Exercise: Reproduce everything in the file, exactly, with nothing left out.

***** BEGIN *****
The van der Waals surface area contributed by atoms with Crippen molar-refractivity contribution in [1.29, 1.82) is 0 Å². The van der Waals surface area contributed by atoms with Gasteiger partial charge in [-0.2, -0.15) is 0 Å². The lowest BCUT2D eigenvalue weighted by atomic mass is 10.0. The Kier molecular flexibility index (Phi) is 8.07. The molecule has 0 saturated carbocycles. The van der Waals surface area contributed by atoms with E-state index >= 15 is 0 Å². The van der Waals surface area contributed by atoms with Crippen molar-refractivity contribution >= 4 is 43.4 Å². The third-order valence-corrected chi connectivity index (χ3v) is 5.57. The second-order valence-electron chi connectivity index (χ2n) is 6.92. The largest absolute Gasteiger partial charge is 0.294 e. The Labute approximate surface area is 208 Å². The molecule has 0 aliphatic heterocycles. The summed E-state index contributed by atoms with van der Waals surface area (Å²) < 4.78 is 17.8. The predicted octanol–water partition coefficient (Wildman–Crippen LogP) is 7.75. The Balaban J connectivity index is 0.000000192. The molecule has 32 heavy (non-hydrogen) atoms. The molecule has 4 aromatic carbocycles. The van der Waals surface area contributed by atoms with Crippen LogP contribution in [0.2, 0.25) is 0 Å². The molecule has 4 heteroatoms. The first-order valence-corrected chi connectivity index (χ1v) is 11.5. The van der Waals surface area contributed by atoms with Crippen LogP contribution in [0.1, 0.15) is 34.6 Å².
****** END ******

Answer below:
The van der Waals surface area contributed by atoms with Crippen molar-refractivity contribution in [1.29, 1.82) is 0 Å². The van der Waals surface area contributed by atoms with Gasteiger partial charge in [-0.2, -0.15) is 0 Å². The lowest BCUT2D eigenvalue weighted by atomic mass is 10.0. The Kier molecular flexibility index (Phi) is 8.07. The molecule has 0 saturated carbocycles. The van der Waals surface area contributed by atoms with E-state index >= 15 is 0 Å². The van der Waals surface area contributed by atoms with Crippen molar-refractivity contribution >= 4 is 43.4 Å². The third-order valence-corrected chi connectivity index (χ3v) is 5.57. The second-order valence-electron chi connectivity index (χ2n) is 6.92. The largest absolute Gasteiger partial charge is 0.294 e. The Labute approximate surface area is 208 Å². The molecule has 0 aliphatic heterocycles. The summed E-state index contributed by atoms with van der Waals surface area (Å²) < 4.78 is 17.8. The predicted octanol–water partition coefficient (Wildman–Crippen LogP) is 7.75. The Balaban J connectivity index is 0.000000192. The molecule has 32 heavy (non-hydrogen) atoms. The molecule has 4 aromatic carbocycles. The van der Waals surface area contributed by atoms with Crippen LogP contribution in [0.2, 0.25) is 0 Å². The molecule has 4 heteroatoms. The first-order valence-corrected chi connectivity index (χ1v) is 11.5. The van der Waals surface area contributed by atoms with Crippen LogP contribution in [0.1, 0.15) is 34.6 Å².